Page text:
Symptoms of autistic inertia Symptoms of autistic inertia include difficulties "getting started", getting one's body in motion and adjusting movements to rapidly changing surroundings. Some people also have difficulty performing a task before they have full understanding of what needs to be done and why. On the other hand, autistic inertia can also make it difficult to stop a task once engaged or someone may get “stuck” halfway through a movement or repeat an action indefinitely, as with stimming. Inertia also applies to a person's hyper-focused attention, fixation or special interest.

Implications of having autistic inertia This different way of moving leads to us being perceived by others in a number of not-so-great ways. This affects how others see us and treat us, and also how we treat ourselves. Symptoms of autistic inertia may manifest in maladies such as over- or under-eating, substance use, gambling, self-harm and more. Inertia, both physical and psychological, impacts on all realms, the body, mind, spirit and whānau. Realm

Inertia - The Void

Inertia - The Chaos

Body

Lack of movement/ fitness. Self harm to ‘feel something’.

Not meeting needs - food/ drink/sleep. Substance use.

Mind

Feels stuck, depressed. Not getting to appointments, meetings.

Anxious, not mindful. Not stopping with enough time for the next activity.

Spirit

Feel hopeless, unable to move. May be medicated for depression.

Never resting or catching up. May be medicated for anxiety or ADHD.

Whānau

Unable to contribute, frustration, seen as lazy. Being left out, invisible.

Not being available, seeming disinterested in others. Intense or obsessive.

Most concerning are the implications for the autistic person’s psychological health. Often people on the less visible part of the spectrum are seen in mental health services when their wellbeing has been seriously compromised. Why are they here and not being supported within the disability services? I believe that this is often because carers are not aware of autistic inertia, therefore they do not realise the extent to which it can manifest in someone’s life.

ALTOGETHER AUTISM JOURNAL • ISSUE 3 2016


Asking for help Inertia is something that is written and spoken about within the Autistic Culture, however not so much within the support services. I have asked services for help a number of times for autistic inertia, it sounded a bit like this. “I can write plans, timetables etc but I can’t sustain them. I can’t keep on track so my anxiety and depression get overwhelming, and then I am no longer able to do anything at all. Or I drown myself in my focus interest at the cost of my personal needs or those of my whānau. Can you please help?” Because they don’t understand the frequency and intensity of this problem, they hear “I am a bit disorganised and/ or obsessed” and my plea for help is dismissed.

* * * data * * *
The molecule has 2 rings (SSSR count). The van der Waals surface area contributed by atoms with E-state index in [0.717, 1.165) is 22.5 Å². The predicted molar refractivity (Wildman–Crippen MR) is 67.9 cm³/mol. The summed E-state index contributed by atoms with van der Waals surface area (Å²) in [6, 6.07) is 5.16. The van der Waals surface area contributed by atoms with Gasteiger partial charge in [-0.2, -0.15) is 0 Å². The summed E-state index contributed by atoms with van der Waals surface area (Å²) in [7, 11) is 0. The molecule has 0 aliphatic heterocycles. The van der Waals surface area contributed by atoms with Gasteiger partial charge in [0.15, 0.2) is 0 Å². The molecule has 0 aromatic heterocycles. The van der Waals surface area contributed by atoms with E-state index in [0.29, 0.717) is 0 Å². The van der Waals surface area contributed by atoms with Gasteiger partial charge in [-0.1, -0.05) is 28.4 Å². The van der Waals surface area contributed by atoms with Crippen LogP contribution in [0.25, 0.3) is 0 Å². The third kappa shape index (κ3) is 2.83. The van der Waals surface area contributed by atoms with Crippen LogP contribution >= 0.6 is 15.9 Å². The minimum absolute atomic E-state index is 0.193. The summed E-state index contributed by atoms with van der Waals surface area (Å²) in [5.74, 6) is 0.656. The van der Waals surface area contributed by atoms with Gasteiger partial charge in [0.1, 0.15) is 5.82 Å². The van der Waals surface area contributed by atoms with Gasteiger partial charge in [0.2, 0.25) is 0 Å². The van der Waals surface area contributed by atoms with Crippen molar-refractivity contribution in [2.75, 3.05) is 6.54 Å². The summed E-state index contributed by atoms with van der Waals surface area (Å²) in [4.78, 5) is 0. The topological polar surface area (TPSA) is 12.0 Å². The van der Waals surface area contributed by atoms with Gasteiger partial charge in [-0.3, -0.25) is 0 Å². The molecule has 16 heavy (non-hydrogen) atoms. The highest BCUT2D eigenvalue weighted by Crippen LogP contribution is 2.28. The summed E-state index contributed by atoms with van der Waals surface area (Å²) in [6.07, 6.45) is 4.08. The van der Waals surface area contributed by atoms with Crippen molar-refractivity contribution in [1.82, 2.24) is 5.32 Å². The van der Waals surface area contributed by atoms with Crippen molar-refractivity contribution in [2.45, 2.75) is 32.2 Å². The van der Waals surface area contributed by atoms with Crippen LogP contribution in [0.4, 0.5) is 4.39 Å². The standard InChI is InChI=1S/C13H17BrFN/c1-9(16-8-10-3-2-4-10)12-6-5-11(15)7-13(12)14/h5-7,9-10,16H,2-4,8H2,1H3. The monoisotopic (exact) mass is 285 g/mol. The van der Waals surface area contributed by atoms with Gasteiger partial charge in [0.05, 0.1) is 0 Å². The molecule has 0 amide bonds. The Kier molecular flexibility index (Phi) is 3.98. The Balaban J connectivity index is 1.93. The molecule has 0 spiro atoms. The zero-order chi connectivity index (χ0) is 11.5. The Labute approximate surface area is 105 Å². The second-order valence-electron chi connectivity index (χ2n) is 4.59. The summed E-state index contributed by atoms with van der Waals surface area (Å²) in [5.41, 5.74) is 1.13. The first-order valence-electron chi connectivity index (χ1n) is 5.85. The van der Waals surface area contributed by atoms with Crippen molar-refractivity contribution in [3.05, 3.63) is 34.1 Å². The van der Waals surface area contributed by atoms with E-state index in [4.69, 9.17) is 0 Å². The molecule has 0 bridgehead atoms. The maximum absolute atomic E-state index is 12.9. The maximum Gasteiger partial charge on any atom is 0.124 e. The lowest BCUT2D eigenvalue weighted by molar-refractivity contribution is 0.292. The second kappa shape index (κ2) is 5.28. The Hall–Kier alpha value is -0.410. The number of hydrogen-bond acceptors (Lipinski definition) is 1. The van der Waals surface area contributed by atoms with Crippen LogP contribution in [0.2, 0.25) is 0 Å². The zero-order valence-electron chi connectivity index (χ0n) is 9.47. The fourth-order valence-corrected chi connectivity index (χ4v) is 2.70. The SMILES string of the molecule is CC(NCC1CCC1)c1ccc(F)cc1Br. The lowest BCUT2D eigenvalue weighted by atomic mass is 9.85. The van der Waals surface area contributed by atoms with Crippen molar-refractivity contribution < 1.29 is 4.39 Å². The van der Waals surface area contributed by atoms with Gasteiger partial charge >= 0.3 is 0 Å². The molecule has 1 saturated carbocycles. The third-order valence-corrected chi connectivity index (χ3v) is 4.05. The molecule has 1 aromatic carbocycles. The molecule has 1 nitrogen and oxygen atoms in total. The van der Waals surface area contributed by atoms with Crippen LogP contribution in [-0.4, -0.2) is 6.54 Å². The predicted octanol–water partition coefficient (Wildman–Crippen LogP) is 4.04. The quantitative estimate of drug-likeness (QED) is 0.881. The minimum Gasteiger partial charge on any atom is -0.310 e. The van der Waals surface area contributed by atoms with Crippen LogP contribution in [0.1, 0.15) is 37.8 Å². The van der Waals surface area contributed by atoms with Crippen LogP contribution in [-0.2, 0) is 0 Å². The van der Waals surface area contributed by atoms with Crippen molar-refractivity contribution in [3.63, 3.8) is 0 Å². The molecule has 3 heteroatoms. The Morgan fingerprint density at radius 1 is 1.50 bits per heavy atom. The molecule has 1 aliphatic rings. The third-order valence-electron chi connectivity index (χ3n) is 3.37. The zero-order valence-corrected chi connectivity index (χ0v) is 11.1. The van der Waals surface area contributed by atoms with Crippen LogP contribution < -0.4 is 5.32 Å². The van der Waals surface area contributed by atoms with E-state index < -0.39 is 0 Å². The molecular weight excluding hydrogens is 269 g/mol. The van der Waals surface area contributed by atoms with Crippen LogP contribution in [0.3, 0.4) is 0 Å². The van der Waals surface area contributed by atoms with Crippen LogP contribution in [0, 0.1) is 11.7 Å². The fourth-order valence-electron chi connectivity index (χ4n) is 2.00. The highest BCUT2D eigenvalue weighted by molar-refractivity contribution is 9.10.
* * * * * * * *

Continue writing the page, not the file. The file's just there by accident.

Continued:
“Te Korekore is the realm between non-being and being—that is, the realm of potential being. This is the realm of primal, elemental energy or latent being. It is here that the seed stuff of the universe and all created things gestates. It is the womb from which all things proceed.”¹ Rev Māori Marsden Neurotypical people relate it to their experience of getting a bit off track, feeling unmotivated or ‘deeply into their hobby’. This is similar to how the people who have never been crippled by anxiety compare social anxiety to feeling a bit nervous before attending an event. Unfortunately, this inability to put themselves in our shoes minimises our struggle with inertia, often to the point of not implementing strategies that would serve as an early intervention. The ability to hyper focus for long periods of time and ‘get things done’ can lead to high levels of academic achievement, musical, maths and art, as examples. In this aspect inertia can be positive. Although, in some settings this can cause issues with the people around the person, be it class or workmates or whānau. It can also cause deep frustration for the autistic person when others around don’t ‘keep up’ with them or ‘wait for’ them.

Autistic people have spent their lives speaking a language that doesn’t elucidate their needs accurately. Verbal communication feels like a second language and much of what we need to express gets lost in translation. What is in our heads sometimes seems impossible to put into words. That’s why it’s helpful to construct a visual translation by using mythology and fantasy to represent the complexities.

An alternative perspective – using Te Kore for autistic inertia Imagine if you will, Te Kore as a visualisation and symbolism of the unlimited potential of the person who is experiencing inertia. Rather than viewing inertia as a total negative, it can also be seen as either a place of a necessary void or a time of swift progress. If you or a loved one get stuck in a state of autistic inertia which is causing tension or grief, use your mind to visualise things from a different perspective. Imagine that time of Te Kore, a time of gestation, a chaotic void waiting to produce life. This time is not wasted, it is an incubation period. It may seem too fast, or too slow, however this is the nonlinear world of autism. And after darkness comes light and with light there is life. ‘Tihei Mauri Ora’ From a more practical point of view, seemingly simple reassurance and time management strategy could increase positive outcomes for those experiencing problematic inertia. 1) Offer empathic feedback “I see that you are having difficulty getting started/taking a breather, would you like some help?” 2)